I’ve arrived in Oleiros, Portugal! And, as someone mentioned to me this week, you’ve got the beaming smile after finding paradise.
The week before I made the road trip of a lifetime was, in some respects, a game of two halves.
The first half was delivering on all my planning. I was in control. Every to-do task was ticked off. I completed the final charity shop delivery. My last ever trip to the recycling centre. And a couple of items gifted to my neighbours.
As always, I am overly committed to cleaning the rental property in readiness to hand over the keys to the letting agent. I honestly believe that the house was cleaner than when I moved in. In fact, it was probably the cleanest that it has ever been.
But I drew the line at resolving the surface cracks in the plaster and a few other repairs, all of which preceded me moving in.
I was so ahead that with almost a week to go, I had lived out of two rooms after I’d completed the final deep clean in all the other rooms. Everything was packed and I was beginning to get concerned that I had forgotten to do things.
But on checking my list (I do love a list) all were accounted for. I had even loaded and unloaded the car to ensure that all my belongings would fit.
Now, this was a massive realisation of how my life was changing. The last time I moved house, I hired a van and it took three full van loads to move. The time before, I hired a removal company, and they had a team of six people, a lorry, and a van.
This time, everything I owned was being transported in my car. Yes, I had a roof box and put the seats down, but it was surreal that when I focused on what I really needed, there wasn’t much. Indeed, once I get to Portugal, there would be some things I needed to buy like a bed, but everything I own fitting into a single car is impressive.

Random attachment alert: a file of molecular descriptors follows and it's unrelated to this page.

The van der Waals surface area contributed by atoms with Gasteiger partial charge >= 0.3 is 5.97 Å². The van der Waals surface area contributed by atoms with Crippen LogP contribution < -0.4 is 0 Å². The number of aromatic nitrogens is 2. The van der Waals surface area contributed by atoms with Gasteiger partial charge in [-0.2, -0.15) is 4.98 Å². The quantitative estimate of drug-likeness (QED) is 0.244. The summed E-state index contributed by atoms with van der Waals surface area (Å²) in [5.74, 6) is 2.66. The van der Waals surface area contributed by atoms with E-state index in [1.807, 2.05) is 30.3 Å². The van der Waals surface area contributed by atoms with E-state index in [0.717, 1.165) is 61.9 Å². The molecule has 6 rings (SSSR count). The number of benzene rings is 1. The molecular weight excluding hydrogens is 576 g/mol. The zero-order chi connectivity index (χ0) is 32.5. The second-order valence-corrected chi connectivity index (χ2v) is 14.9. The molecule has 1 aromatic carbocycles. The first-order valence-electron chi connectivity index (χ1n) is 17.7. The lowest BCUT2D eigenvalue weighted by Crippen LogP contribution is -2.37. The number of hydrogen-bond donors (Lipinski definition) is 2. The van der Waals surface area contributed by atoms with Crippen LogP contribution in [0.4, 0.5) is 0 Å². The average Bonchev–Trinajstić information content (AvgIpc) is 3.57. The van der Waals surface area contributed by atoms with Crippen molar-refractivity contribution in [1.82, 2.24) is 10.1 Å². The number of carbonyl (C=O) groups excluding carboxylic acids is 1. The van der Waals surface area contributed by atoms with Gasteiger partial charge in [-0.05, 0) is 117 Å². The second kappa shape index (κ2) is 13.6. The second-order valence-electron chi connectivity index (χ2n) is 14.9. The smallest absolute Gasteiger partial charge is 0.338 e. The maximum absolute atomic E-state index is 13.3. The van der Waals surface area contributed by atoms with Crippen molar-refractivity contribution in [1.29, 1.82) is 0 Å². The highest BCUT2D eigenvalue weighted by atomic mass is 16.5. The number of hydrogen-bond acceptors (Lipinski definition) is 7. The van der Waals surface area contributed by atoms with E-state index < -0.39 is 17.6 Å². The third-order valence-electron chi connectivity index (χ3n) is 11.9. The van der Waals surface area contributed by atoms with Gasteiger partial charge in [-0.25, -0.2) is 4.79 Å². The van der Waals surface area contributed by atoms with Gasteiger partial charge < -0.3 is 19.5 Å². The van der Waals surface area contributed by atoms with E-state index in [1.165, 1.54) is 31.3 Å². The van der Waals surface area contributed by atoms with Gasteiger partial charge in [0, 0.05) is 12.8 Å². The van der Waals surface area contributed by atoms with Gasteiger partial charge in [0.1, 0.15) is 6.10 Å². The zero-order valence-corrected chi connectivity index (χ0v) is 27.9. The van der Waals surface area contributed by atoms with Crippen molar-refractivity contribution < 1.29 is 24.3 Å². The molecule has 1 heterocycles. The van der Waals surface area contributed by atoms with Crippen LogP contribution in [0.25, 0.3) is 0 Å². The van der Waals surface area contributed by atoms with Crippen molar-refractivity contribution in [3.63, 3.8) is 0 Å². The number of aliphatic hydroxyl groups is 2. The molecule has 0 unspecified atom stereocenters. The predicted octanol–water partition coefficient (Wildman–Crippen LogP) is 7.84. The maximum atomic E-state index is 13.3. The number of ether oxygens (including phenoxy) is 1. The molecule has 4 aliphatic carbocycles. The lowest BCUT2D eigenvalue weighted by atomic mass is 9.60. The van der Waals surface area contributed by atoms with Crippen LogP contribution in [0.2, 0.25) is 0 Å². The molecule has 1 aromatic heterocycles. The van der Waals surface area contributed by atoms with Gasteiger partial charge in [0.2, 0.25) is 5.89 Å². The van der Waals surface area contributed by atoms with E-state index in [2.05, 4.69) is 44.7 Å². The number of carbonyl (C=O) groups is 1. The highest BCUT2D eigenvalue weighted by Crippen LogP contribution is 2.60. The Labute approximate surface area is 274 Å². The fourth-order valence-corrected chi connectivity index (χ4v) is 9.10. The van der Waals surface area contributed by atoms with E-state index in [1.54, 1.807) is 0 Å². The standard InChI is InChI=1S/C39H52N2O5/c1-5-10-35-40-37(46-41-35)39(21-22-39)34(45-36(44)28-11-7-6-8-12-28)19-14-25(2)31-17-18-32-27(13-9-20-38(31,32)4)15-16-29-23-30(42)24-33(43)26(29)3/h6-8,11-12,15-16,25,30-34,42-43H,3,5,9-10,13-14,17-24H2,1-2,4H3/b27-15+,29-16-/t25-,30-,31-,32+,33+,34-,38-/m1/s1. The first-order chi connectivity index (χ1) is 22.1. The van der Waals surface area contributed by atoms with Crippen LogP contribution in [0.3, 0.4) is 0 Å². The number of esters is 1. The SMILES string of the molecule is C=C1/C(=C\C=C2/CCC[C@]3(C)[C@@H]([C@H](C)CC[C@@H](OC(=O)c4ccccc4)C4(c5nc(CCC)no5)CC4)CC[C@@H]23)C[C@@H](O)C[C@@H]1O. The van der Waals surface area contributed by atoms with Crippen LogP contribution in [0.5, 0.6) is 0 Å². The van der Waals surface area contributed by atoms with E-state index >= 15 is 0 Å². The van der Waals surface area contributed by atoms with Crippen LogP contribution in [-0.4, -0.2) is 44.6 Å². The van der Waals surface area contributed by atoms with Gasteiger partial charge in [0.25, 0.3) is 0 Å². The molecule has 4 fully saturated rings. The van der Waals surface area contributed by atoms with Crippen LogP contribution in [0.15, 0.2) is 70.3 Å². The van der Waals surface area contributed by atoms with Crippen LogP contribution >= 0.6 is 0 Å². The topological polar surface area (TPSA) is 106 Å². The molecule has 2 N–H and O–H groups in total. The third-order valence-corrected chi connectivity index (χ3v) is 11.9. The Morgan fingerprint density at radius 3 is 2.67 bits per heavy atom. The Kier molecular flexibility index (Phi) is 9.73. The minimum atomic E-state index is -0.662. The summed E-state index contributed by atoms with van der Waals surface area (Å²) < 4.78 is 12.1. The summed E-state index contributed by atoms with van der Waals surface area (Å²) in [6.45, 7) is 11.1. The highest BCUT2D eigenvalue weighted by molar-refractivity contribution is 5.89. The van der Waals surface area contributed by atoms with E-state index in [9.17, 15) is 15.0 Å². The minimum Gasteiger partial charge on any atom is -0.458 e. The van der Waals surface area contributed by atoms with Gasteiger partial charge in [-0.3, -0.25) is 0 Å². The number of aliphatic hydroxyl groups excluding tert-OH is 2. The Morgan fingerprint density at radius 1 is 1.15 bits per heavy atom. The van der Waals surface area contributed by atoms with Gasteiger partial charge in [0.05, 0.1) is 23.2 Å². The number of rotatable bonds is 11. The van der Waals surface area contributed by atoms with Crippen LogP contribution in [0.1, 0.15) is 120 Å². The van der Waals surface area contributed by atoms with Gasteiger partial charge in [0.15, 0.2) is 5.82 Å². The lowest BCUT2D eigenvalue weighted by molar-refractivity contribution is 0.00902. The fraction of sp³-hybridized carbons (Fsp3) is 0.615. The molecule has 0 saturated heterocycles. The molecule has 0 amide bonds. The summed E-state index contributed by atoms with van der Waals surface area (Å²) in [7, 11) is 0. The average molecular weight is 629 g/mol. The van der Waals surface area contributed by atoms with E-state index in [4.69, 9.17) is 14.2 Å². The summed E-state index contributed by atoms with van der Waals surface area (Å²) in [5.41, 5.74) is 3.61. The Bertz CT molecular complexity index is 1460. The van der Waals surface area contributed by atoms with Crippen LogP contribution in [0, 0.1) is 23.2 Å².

Ahead of schedule
Being so ahead of my preparation, meant that I was able to spend more time with one of my daughters. Firstly, she came with me to get a few errands completed. We managed to slot some lunch in and just enjoy some time together.
Secondly, on the day before I left, we went bowling. Again, unplanned, but I was beginning to twiddle my thumbs and was honestly, at a loss as to what I could do. So, knocking down a few pins was most enjoyable. Sadly, daughter one was working so she was unable to join in the fun.
The last supper and farewells
Finally, we had our last supper. Even writing now, I am welling up. It was tough, but again enjoyable. Great to spend time with them. I realise it’s been tough for them too. The eldest is less so (or at least she hasn’t shown it) but daughter #2 has struggled a little more. They are amazing daughters though and I am so proud of them. They have massive futures ahead of them and I am encouraging them to lead their own lives.
Once we’d had our last supper, the only thing left was to pack the car. Lock the door, hand the keys back and start the journey to Portugal.
Friday at 9am was the time I’d set myself to hand the keys back. This was partly to help the letting agent as well as to give me a fixed time. I was about 15 minutes late. But that’s pretty good going to pack the car and finish the cleaning of the final room and the final check.
I finally left at 9:30am on the first leg of the trip which would get me to Folkestone. Given the recent events of 21-hour queues and lengthy delays through passport control, I ensured I was there early. So early that I managed to get a train two hours before I was scheduled to travel.
I arrived in France and drove off the train at 6:35pm (GMT+1). As I came to the first fork after leaving the terminal, I headed right. I should’ve headed left. Oh well, first error. Swiftly back on the right route, I made excellent progress until I arrived on the outskirts of Paris. I know, not the usual route, but the AI SatNav identified major delays on the A28 and who was I to argue!